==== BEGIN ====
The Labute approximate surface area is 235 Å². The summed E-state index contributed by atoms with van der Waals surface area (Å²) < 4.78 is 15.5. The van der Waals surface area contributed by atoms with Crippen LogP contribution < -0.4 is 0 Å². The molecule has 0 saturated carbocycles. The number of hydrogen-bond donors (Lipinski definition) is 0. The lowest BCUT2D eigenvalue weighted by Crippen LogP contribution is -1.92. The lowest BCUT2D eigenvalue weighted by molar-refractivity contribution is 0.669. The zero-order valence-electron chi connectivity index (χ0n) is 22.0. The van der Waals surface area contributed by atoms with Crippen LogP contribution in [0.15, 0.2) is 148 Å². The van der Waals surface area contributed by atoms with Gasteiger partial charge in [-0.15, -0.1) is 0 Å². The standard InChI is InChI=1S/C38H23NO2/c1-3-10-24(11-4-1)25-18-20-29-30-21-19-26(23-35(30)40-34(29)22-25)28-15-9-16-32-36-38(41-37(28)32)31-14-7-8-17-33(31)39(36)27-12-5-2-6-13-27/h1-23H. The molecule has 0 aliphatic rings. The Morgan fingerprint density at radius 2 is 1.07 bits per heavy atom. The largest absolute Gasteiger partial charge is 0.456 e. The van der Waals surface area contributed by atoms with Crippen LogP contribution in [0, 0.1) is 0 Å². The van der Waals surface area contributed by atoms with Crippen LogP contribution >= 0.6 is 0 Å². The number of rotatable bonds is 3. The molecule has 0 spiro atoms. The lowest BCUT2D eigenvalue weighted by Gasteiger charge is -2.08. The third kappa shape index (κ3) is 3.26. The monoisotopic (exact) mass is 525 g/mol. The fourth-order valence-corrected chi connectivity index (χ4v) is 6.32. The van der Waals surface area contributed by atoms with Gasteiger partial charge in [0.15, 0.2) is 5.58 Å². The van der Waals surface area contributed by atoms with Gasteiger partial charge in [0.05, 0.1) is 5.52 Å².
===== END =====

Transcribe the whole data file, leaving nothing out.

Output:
The Labute approximate surface area is 235 Å². The summed E-state index contributed by atoms with van der Waals surface area (Å²) < 4.78 is 15.5. The van der Waals surface area contributed by atoms with Crippen LogP contribution < -0.4 is 0 Å². The molecule has 0 saturated carbocycles. The number of hydrogen-bond donors (Lipinski definition) is 0. The lowest BCUT2D eigenvalue weighted by Crippen LogP contribution is -1.92. The lowest BCUT2D eigenvalue weighted by molar-refractivity contribution is 0.669. The zero-order valence-electron chi connectivity index (χ0n) is 22.0. The van der Waals surface area contributed by atoms with Crippen LogP contribution in [0.15, 0.2) is 148 Å². The van der Waals surface area contributed by atoms with Gasteiger partial charge in [-0.15, -0.1) is 0 Å². The standard InChI is InChI=1S/C38H23NO2/c1-3-10-24(11-4-1)25-18-20-29-30-21-19-26(23-35(30)40-34(29)22-25)28-15-9-16-32-36-38(41-37(28)32)31-14-7-8-17-33(31)39(36)27-12-5-2-6-13-27/h1-23H. The molecule has 0 aliphatic rings. The Morgan fingerprint density at radius 2 is 1.07 bits per heavy atom. The largest absolute Gasteiger partial charge is 0.456 e. The van der Waals surface area contributed by atoms with Crippen LogP contribution in [0, 0.1) is 0 Å². The van der Waals surface area contributed by atoms with Crippen LogP contribution >= 0.6 is 0 Å². The number of rotatable bonds is 3. The molecule has 0 spiro atoms. The lowest BCUT2D eigenvalue weighted by Gasteiger charge is -2.08. The third kappa shape index (κ3) is 3.26. The monoisotopic (exact) mass is 525 g/mol. The fourth-order valence-corrected chi connectivity index (χ4v) is 6.32. The van der Waals surface area contributed by atoms with Gasteiger partial charge in [0.15, 0.2) is 5.58 Å². The van der Waals surface area contributed by atoms with Gasteiger partial charge in [0.05, 0.1) is 5.52 Å².